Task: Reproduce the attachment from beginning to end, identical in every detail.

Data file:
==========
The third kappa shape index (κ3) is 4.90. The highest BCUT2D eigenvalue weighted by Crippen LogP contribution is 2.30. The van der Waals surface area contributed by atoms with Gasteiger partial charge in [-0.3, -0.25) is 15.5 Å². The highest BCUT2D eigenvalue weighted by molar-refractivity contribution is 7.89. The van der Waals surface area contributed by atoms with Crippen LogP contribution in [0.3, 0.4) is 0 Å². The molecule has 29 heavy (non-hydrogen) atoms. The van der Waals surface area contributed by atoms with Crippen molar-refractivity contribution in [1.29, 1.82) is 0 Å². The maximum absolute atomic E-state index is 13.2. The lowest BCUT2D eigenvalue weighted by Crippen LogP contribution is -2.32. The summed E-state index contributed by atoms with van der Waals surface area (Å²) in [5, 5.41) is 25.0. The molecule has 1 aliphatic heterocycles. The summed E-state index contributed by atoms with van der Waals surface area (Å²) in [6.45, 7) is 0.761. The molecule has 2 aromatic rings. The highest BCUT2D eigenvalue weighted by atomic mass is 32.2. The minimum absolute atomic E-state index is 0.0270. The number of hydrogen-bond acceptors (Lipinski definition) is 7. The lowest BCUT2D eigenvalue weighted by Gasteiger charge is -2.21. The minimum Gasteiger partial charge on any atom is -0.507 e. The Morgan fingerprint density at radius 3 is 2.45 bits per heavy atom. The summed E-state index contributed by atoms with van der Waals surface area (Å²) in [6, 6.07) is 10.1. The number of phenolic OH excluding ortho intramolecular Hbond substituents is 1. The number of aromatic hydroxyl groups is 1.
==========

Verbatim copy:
The third kappa shape index (κ3) is 4.90. The highest BCUT2D eigenvalue weighted by Crippen LogP contribution is 2.30. The van der Waals surface area contributed by atoms with Gasteiger partial charge in [-0.3, -0.25) is 15.5 Å². The highest BCUT2D eigenvalue weighted by molar-refractivity contribution is 7.89. The van der Waals surface area contributed by atoms with Crippen LogP contribution in [0.3, 0.4) is 0 Å². The molecule has 29 heavy (non-hydrogen) atoms. The van der Waals surface area contributed by atoms with Crippen molar-refractivity contribution in [1.29, 1.82) is 0 Å². The maximum absolute atomic E-state index is 13.2. The lowest BCUT2D eigenvalue weighted by Crippen LogP contribution is -2.32. The summed E-state index contributed by atoms with van der Waals surface area (Å²) in [5, 5.41) is 25.0. The molecule has 1 aliphatic heterocycles. The summed E-state index contributed by atoms with van der Waals surface area (Å²) in [6.45, 7) is 0.761. The molecule has 2 aromatic rings. The highest BCUT2D eigenvalue weighted by atomic mass is 32.2. The minimum absolute atomic E-state index is 0.0270. The number of hydrogen-bond acceptors (Lipinski definition) is 7. The lowest BCUT2D eigenvalue weighted by Gasteiger charge is -2.21. The minimum Gasteiger partial charge on any atom is -0.507 e. The Morgan fingerprint density at radius 3 is 2.45 bits per heavy atom. The summed E-state index contributed by atoms with van der Waals surface area (Å²) in [6, 6.07) is 10.1. The number of phenolic OH excluding ortho intramolecular Hbond substituents is 1. The number of aromatic hydroxyl groups is 1.